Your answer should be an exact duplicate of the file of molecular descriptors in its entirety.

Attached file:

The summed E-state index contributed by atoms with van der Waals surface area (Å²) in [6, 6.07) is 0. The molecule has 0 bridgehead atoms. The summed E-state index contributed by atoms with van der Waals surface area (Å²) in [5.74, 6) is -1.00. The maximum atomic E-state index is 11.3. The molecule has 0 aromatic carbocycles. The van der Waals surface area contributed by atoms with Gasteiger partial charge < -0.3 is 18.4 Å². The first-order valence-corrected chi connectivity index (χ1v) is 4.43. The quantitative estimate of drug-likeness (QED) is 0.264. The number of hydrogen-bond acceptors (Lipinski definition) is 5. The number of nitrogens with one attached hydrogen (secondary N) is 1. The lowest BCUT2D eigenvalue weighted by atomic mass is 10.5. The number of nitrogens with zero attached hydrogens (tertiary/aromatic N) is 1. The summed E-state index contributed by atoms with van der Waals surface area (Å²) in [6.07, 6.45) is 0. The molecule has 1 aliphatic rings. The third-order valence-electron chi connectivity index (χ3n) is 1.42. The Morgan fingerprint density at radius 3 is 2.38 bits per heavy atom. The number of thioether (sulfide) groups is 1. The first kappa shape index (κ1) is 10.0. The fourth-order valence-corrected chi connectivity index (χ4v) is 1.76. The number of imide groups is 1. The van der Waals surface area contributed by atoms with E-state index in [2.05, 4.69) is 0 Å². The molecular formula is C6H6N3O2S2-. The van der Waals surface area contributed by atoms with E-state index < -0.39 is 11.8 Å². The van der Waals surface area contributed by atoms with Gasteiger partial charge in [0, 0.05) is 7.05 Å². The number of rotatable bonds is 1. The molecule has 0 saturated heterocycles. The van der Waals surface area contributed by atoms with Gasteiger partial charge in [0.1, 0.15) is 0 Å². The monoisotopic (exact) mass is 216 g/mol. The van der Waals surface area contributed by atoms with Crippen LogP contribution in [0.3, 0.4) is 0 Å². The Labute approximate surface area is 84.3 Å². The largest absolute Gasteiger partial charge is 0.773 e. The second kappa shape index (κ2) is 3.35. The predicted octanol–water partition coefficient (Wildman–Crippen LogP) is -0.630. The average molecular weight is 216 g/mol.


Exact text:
The summed E-state index contributed by atoms with van der Waals surface area (Å²) in [6, 6.07) is 0. The molecule has 0 bridgehead atoms. The summed E-state index contributed by atoms with van der Waals surface area (Å²) in [5.74, 6) is -1.00. The maximum atomic E-state index is 11.3. The molecule has 0 aromatic carbocycles. The van der Waals surface area contributed by atoms with Gasteiger partial charge < -0.3 is 18.4 Å². The first-order valence-corrected chi connectivity index (χ1v) is 4.43. The quantitative estimate of drug-likeness (QED) is 0.264. The number of hydrogen-bond acceptors (Lipinski definition) is 5. The number of nitrogens with one attached hydrogen (secondary N) is 1. The lowest BCUT2D eigenvalue weighted by atomic mass is 10.5. The number of nitrogens with zero attached hydrogens (tertiary/aromatic N) is 1. The summed E-state index contributed by atoms with van der Waals surface area (Å²) in [6.07, 6.45) is 0. The molecule has 1 aliphatic rings. The third-order valence-electron chi connectivity index (χ3n) is 1.42. The Morgan fingerprint density at radius 3 is 2.38 bits per heavy atom. The number of thioether (sulfide) groups is 1. The first kappa shape index (κ1) is 10.0. The fourth-order valence-corrected chi connectivity index (χ4v) is 1.76. The number of imide groups is 1. The van der Waals surface area contributed by atoms with E-state index in [2.05, 4.69) is 0 Å². The molecular formula is C6H6N3O2S2-. The van der Waals surface area contributed by atoms with E-state index < -0.39 is 11.8 Å². The van der Waals surface area contributed by atoms with Gasteiger partial charge in [0, 0.05) is 7.05 Å². The number of rotatable bonds is 1. The molecule has 0 saturated heterocycles. The van der Waals surface area contributed by atoms with Gasteiger partial charge in [0.1, 0.15) is 0 Å². The monoisotopic (exact) mass is 216 g/mol. The van der Waals surface area contributed by atoms with Crippen LogP contribution in [0.3, 0.4) is 0 Å². The Labute approximate surface area is 84.3 Å². The largest absolute Gasteiger partial charge is 0.773 e. The second kappa shape index (κ2) is 3.35. The predicted octanol–water partition coefficient (Wildman–Crippen LogP) is -0.630. The average molecular weight is 216 g/mol.